5. so many animals — including “fish” — don’t have legs and yet poor adorable hungry primate-eating snake takes the whole rap.

  6. I’m a lifelong amateur field herpetologist, but this is the first time I’ve encountered this debunking. I know quite a few other field herpers who also haven’t encountered this particular debunking. While I agree baby rattlesnakes have less venom to deliver, I’d love to see a citation for this other than a county naturalist’s opinion.

    1. Jody, I think you should focus on the word ‘dangerous’, which I believe you’re reading as ‘toxic’. SOME babies CAN be more toxic, but the difference is not consistent and not at all something that would create more ‘danger’ than added venom yield and/or strike range. I believe what was dispelled here was the myth that they are worse than the adults in some way.

  7. My little brother was bitten by a baby rattlesnake. They weren’t sure that he was in fact bitten, although his sock was wet with venom, until it was too late to administer the antivenom. Then he rolled over and started puking and had to ride it out like Daniel Boone. His leg swelled up and turned horrible colors.

    As I recall, the doctor said the venom was no more poisonous than an adult snake’s, but that baby snakes have no control over their dosage and so they tend to go all in on a bite. Older snakes have learned (?) to ration out their poison.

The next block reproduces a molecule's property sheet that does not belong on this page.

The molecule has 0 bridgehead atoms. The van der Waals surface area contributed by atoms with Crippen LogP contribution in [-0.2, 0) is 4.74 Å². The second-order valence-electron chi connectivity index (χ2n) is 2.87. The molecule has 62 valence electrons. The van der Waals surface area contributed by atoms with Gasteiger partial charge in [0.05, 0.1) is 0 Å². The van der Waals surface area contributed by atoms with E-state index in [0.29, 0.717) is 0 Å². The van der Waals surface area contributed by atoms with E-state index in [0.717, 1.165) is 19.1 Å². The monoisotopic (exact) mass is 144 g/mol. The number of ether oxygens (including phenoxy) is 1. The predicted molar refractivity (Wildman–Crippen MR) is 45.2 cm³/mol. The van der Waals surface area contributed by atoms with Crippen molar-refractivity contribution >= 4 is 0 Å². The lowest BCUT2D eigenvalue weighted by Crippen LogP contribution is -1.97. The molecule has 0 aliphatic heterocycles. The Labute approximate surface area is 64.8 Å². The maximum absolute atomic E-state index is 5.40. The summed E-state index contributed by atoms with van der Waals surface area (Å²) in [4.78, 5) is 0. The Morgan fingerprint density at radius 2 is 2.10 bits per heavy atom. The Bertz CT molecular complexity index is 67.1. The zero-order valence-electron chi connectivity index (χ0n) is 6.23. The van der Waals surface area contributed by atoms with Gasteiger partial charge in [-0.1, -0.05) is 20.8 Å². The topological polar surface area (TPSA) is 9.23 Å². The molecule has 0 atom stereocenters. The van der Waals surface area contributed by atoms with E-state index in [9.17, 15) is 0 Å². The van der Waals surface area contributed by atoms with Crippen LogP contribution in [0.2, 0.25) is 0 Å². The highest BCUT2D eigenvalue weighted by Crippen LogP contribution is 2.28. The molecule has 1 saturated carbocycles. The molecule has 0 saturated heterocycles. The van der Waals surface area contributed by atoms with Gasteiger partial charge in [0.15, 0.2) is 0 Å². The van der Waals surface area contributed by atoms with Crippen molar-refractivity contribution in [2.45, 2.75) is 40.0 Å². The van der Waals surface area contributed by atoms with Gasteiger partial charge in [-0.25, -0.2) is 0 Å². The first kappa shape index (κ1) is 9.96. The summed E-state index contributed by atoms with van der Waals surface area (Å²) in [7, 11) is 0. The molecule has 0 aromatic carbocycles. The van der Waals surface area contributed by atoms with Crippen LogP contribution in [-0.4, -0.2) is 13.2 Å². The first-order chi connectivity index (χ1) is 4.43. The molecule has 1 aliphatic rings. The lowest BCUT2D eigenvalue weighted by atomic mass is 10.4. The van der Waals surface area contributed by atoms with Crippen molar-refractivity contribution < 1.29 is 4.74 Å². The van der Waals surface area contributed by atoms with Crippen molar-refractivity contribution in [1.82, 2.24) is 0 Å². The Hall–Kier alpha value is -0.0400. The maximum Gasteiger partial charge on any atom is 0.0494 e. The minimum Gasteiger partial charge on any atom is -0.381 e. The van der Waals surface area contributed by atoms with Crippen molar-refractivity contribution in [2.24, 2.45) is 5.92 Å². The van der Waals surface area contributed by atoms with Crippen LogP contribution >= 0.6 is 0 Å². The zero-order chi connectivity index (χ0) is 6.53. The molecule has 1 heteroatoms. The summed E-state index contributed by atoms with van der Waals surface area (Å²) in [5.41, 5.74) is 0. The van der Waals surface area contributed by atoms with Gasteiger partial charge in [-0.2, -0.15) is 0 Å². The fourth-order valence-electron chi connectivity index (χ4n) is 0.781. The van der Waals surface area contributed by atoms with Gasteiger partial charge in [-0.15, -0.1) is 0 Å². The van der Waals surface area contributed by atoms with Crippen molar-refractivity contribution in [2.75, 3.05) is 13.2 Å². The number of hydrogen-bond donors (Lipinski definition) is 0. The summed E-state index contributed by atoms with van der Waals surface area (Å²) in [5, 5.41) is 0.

1. The liquid would not be venom, as there just isn’t nearly enough to soak a sock. The doctor was mostly right about the toxicity of the venom, but the bit about control over dose is a myth. Glad your brother is ok :)

    2. You may be surprised how often you hear actual doctors repeat medical information that is actually just old wives’ tales.

  8. I never heard anything about baby snakes (except the Zappa kind), so the not-more-dangerous fun fact doesn’t amaze me much. What does amaze me is that I was thinking just three or four days ago about the question of how (or whether) biologists track snakes (of any species).

    I’m familiar (through TV) with the big radio tags (belts, almost) around a large mammal’s neck (say, on a moose), or a tag punched through the ear, or a band around a leg (e.g. on a bird). But how, I wondered, are snakes tracked? Or does nobody care, if they’re not migratory?

    Anyway, that’s why it’s rather cool (and freaky) to see GPS chips inserted like this today. Does anyone know what tracking efforts or methodologies were used before this technology was available?

    Also: is the snake shown at 1:10, when the voice-over mentions “King Snakes”, actually eating its own tail, as it appears to me to be doing? I assume it’s not, so what is it doing?

    1. Eating its own tail: I was wondering that myself. I’ve known more than one kingsnake to bite itself (my theory: kingsnakes are dumb). But on closer inspection I think it’s another snake being eaten. Kingsnakes are constrictors, so there are a lot of coils being tossed about.